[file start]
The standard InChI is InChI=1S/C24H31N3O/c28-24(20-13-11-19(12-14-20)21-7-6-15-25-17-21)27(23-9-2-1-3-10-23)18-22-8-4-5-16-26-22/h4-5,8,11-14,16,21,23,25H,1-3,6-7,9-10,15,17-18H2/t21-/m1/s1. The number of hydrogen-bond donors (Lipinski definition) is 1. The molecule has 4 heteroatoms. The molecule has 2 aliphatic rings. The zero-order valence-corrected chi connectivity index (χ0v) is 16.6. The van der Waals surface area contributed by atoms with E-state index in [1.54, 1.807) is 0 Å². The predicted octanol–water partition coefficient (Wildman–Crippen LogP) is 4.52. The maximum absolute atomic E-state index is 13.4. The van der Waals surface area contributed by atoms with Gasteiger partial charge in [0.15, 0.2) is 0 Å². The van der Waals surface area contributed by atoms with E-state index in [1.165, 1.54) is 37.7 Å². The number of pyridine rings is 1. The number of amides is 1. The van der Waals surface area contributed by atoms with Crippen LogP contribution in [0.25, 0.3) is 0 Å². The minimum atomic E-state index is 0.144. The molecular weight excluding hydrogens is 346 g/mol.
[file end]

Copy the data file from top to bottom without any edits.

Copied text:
The standard InChI is InChI=1S/C24H31N3O/c28-24(20-13-11-19(12-14-20)21-7-6-15-25-17-21)27(23-9-2-1-3-10-23)18-22-8-4-5-16-26-22/h4-5,8,11-14,16,21,23,25H,1-3,6-7,9-10,15,17-18H2/t21-/m1/s1. The number of hydrogen-bond donors (Lipinski definition) is 1. The molecule has 4 heteroatoms. The molecule has 2 aliphatic rings. The zero-order valence-corrected chi connectivity index (χ0v) is 16.6. The van der Waals surface area contributed by atoms with E-state index in [1.54, 1.807) is 0 Å². The predicted octanol–water partition coefficient (Wildman–Crippen LogP) is 4.52. The maximum absolute atomic E-state index is 13.4. The van der Waals surface area contributed by atoms with Gasteiger partial charge in [0.15, 0.2) is 0 Å². The van der Waals surface area contributed by atoms with E-state index in [1.165, 1.54) is 37.7 Å². The number of pyridine rings is 1. The number of amides is 1. The van der Waals surface area contributed by atoms with Crippen LogP contribution in [0.25, 0.3) is 0 Å². The minimum atomic E-state index is 0.144. The molecular weight excluding hydrogens is 346 g/mol.